More than three-fourths of all family members who currently serve as a caregiver to an aging and ailing parent receive no help from other family members, according to the National Family Caregivers Association.

Should these solo caregivers continue to suffer in silence and bear the burden of caregiving alone? Or should they confront their siblings about the lack of caregiving help that they are volunteering to provide to help care for an aging parent?  And how does it happen that the responsbility of caregiving often falls to just one individual?

Very often circumstances surrounding geographical location, career choices, financial ability and other work and family responsibilities will make one family sibling, usually a middle-aged woman, more available to take on the responsibilities and duties of caring for an aging parent.  Likewise, siblings who opt out of offering any financial support or day to day physical help plead that their own familiy responsibilities, job or business demands, financial stresses and long distance from the ailing parent as excuses for dumping all the responsibilities upon one sibling. Very often families fall into familiar roles as parents age, with the serious responsible child taking up eldercare burden while siblings who have traditionally been lazy, irresponsible and unavailable continue in this same pattern when it comes to stepping up to the plate to offer eldercare.

Experts in caregiving caution that any one sibling who must undertake the total burden of providing care for an aging parent will sooner or later suffer emotional, physical and financial burn-out without help from other siblings.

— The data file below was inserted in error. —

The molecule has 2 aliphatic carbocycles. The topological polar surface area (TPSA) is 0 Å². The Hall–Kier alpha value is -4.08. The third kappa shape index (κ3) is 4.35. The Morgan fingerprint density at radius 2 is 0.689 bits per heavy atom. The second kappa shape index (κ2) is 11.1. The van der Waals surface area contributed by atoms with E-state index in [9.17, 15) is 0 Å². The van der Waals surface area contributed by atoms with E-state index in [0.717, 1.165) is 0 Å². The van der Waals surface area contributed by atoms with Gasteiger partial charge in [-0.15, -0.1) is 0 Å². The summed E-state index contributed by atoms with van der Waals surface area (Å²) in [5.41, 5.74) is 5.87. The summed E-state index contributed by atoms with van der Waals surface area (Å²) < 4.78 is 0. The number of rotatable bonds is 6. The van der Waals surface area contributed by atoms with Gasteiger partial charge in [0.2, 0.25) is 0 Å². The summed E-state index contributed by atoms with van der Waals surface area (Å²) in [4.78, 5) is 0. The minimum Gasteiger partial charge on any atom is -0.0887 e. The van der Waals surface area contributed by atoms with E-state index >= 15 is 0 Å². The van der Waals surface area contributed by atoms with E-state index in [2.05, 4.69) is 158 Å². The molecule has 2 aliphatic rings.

A smart way to confront less than helpful siblings about their lack of caregiving help is to call all members of a family into a family meeting.  This meeting does not actually have to require everyone’s physical presence, but can be conducted by phone conference call  or e-mail.

The purpose of this meeting is not to confront the less helpful siblings in any emotional or accusing manner.  Make clear upfront that the purpose of the meeting is to ask for everyone’s help and support in outlining the best manner in which everyone can contribute to the caregiving responsbility in order to lighten the entire burden currently being placed on just one person.

To conduct such a meeting successfully and with the desired result of enlisting more help and support from previously unhelpful siblings, it’s important for the caregiver sibling to be able to voice their feelings and concerns without blaming or accusing other siblings.

The caregiver sibling should outline just where and how they need additional help and support from other family members to lighten their burden, then give all other family members in the meeting five minutes to respond with ideas and comments.

It’s helpful that a detailed list of caregiving responsibilities be distributed to everyone attending the meeting. Often siblings don’t realize just how much care and effort goes into caring for an aging parent until they see a list of 10 or 20 things that the caregiver is now responsble for on a daily basis with no break in sight.

Discuss which items on the list could be distributed to other family members other than the primary caregiver. Even siblings who live at a distance can be enlisted to make phone calls, handle bill paying and other paperwork that can lighten the main caregiver’s load. Allow unhelpful siblings to volunteer to handle items on the list rather than demanding their help. A sibling who cannot give time may be able to contribute financially. A sibling who may not be able to contribute financially can give of their time or emotional support instead.

Family meetings have proven extremely helpful in allowing all siblings in a family to better understand the challenges involved in having only one sibling serve as total caregiver. Asking for the cooperation and help from previously unhelpful siblings is a start in the right direction for lessening the main caregiver’s burden and gets better results than merely confronting siblings with the accusation, “when are you going to start doing your share?”


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